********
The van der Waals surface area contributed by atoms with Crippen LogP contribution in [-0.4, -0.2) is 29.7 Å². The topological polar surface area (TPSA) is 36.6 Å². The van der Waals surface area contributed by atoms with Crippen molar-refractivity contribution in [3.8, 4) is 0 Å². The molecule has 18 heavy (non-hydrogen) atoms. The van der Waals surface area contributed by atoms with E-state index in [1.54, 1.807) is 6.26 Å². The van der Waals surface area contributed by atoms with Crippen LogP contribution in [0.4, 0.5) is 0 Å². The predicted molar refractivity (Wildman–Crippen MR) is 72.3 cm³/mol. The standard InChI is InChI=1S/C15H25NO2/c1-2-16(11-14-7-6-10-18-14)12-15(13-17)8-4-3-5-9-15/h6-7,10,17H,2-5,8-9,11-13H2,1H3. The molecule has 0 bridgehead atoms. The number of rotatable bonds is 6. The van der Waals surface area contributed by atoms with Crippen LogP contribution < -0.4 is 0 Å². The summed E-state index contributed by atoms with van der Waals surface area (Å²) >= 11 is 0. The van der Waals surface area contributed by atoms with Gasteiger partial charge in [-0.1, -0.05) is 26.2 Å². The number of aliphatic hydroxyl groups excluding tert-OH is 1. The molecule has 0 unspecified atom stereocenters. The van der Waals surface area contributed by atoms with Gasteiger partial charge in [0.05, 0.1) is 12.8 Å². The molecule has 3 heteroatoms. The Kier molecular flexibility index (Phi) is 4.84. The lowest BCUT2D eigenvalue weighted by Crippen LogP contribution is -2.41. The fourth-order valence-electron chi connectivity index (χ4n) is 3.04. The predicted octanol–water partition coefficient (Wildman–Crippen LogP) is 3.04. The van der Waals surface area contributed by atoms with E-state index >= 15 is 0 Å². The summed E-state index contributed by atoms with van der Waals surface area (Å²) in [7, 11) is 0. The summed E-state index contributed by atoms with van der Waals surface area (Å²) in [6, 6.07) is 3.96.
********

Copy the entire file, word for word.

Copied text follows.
The van der Waals surface area contributed by atoms with Crippen LogP contribution in [-0.4, -0.2) is 29.7 Å². The topological polar surface area (TPSA) is 36.6 Å². The van der Waals surface area contributed by atoms with Crippen molar-refractivity contribution in [3.8, 4) is 0 Å². The molecule has 18 heavy (non-hydrogen) atoms. The van der Waals surface area contributed by atoms with E-state index in [1.54, 1.807) is 6.26 Å². The van der Waals surface area contributed by atoms with Crippen LogP contribution in [0.4, 0.5) is 0 Å². The predicted molar refractivity (Wildman–Crippen MR) is 72.3 cm³/mol. The standard InChI is InChI=1S/C15H25NO2/c1-2-16(11-14-7-6-10-18-14)12-15(13-17)8-4-3-5-9-15/h6-7,10,17H,2-5,8-9,11-13H2,1H3. The molecule has 0 bridgehead atoms. The number of rotatable bonds is 6. The van der Waals surface area contributed by atoms with Crippen LogP contribution < -0.4 is 0 Å². The summed E-state index contributed by atoms with van der Waals surface area (Å²) >= 11 is 0. The van der Waals surface area contributed by atoms with Gasteiger partial charge in [-0.1, -0.05) is 26.2 Å². The number of aliphatic hydroxyl groups excluding tert-OH is 1. The molecule has 0 unspecified atom stereocenters. The van der Waals surface area contributed by atoms with Gasteiger partial charge in [0.05, 0.1) is 12.8 Å². The molecule has 3 heteroatoms. The Kier molecular flexibility index (Phi) is 4.84. The lowest BCUT2D eigenvalue weighted by Crippen LogP contribution is -2.41. The fourth-order valence-electron chi connectivity index (χ4n) is 3.04. The predicted octanol–water partition coefficient (Wildman–Crippen LogP) is 3.04. The van der Waals surface area contributed by atoms with E-state index >= 15 is 0 Å². The summed E-state index contributed by atoms with van der Waals surface area (Å²) in [7, 11) is 0. The summed E-state index contributed by atoms with van der Waals surface area (Å²) in [6, 6.07) is 3.96.